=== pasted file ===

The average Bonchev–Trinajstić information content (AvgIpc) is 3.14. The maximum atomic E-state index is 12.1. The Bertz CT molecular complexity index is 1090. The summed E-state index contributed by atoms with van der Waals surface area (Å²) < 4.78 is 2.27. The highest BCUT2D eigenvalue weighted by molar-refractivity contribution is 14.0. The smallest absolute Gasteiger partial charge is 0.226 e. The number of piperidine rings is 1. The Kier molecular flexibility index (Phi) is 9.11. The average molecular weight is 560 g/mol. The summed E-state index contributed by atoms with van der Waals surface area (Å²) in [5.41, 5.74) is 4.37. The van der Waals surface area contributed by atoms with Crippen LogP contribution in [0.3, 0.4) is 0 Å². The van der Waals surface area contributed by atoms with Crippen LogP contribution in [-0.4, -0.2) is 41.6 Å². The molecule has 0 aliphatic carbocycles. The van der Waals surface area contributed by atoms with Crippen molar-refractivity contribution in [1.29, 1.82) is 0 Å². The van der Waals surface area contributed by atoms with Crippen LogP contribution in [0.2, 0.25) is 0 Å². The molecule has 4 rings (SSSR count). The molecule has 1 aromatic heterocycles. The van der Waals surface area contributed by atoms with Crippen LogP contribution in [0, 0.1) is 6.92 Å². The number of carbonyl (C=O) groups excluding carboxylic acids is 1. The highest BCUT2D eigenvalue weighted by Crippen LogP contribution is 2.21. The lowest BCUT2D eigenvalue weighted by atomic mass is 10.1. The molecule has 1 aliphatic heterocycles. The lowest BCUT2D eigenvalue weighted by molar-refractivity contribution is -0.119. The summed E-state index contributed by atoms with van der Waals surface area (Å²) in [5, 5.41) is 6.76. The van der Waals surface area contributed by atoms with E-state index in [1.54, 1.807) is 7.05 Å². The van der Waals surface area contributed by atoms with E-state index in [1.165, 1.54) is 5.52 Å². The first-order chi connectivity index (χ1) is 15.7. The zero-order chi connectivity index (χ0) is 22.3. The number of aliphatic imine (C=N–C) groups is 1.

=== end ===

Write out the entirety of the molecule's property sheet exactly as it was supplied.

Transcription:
The average Bonchev–Trinajstić information content (AvgIpc) is 3.14. The maximum atomic E-state index is 12.1. The Bertz CT molecular complexity index is 1090. The summed E-state index contributed by atoms with van der Waals surface area (Å²) < 4.78 is 2.27. The highest BCUT2D eigenvalue weighted by molar-refractivity contribution is 14.0. The smallest absolute Gasteiger partial charge is 0.226 e. The number of piperidine rings is 1. The Kier molecular flexibility index (Phi) is 9.11. The average molecular weight is 560 g/mol. The summed E-state index contributed by atoms with van der Waals surface area (Å²) in [5.41, 5.74) is 4.37. The van der Waals surface area contributed by atoms with Crippen LogP contribution in [0.3, 0.4) is 0 Å². The van der Waals surface area contributed by atoms with Crippen LogP contribution in [-0.4, -0.2) is 41.6 Å². The molecule has 0 aliphatic carbocycles. The van der Waals surface area contributed by atoms with Crippen molar-refractivity contribution in [1.29, 1.82) is 0 Å². The van der Waals surface area contributed by atoms with Crippen LogP contribution in [0.2, 0.25) is 0 Å². The molecule has 4 rings (SSSR count). The molecule has 1 aromatic heterocycles. The van der Waals surface area contributed by atoms with Crippen LogP contribution in [0, 0.1) is 6.92 Å². The number of carbonyl (C=O) groups excluding carboxylic acids is 1. The highest BCUT2D eigenvalue weighted by Crippen LogP contribution is 2.21. The lowest BCUT2D eigenvalue weighted by atomic mass is 10.1. The molecule has 1 aliphatic heterocycles. The lowest BCUT2D eigenvalue weighted by molar-refractivity contribution is -0.119. The summed E-state index contributed by atoms with van der Waals surface area (Å²) in [5, 5.41) is 6.76. The van der Waals surface area contributed by atoms with E-state index in [1.54, 1.807) is 7.05 Å². The van der Waals surface area contributed by atoms with E-state index in [1.165, 1.54) is 5.52 Å². The first-order chi connectivity index (χ1) is 15.7. The zero-order chi connectivity index (χ0) is 22.3. The number of aliphatic imine (C=N–C) groups is 1.